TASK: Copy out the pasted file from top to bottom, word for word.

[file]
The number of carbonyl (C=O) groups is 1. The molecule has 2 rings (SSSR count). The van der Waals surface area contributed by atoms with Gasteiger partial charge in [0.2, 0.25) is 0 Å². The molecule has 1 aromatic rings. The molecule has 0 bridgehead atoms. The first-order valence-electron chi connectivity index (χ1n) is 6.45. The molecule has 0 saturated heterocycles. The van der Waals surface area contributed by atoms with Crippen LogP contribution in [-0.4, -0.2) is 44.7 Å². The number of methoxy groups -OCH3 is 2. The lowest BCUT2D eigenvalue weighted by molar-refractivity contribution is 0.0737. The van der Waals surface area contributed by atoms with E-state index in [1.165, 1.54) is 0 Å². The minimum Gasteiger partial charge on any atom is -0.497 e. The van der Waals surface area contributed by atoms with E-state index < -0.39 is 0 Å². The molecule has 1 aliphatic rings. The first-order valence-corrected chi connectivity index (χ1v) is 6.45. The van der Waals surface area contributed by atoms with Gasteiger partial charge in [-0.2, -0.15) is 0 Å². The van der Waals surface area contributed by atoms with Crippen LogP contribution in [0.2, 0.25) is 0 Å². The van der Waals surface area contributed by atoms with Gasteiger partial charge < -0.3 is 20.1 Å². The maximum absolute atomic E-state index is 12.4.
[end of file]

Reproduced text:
The number of carbonyl (C=O) groups is 1. The molecule has 2 rings (SSSR count). The van der Waals surface area contributed by atoms with Gasteiger partial charge in [0.2, 0.25) is 0 Å². The molecule has 1 aromatic rings. The molecule has 0 bridgehead atoms. The first-order valence-electron chi connectivity index (χ1n) is 6.45. The molecule has 0 saturated heterocycles. The van der Waals surface area contributed by atoms with Crippen LogP contribution in [-0.4, -0.2) is 44.7 Å². The number of methoxy groups -OCH3 is 2. The lowest BCUT2D eigenvalue weighted by molar-refractivity contribution is 0.0737. The van der Waals surface area contributed by atoms with E-state index in [1.165, 1.54) is 0 Å². The minimum Gasteiger partial charge on any atom is -0.497 e. The van der Waals surface area contributed by atoms with E-state index < -0.39 is 0 Å². The molecule has 1 aliphatic rings. The first-order valence-corrected chi connectivity index (χ1v) is 6.45. The van der Waals surface area contributed by atoms with Gasteiger partial charge in [-0.2, -0.15) is 0 Å². The van der Waals surface area contributed by atoms with Crippen LogP contribution in [0.2, 0.25) is 0 Å². The van der Waals surface area contributed by atoms with Gasteiger partial charge < -0.3 is 20.1 Å². The maximum absolute atomic E-state index is 12.4.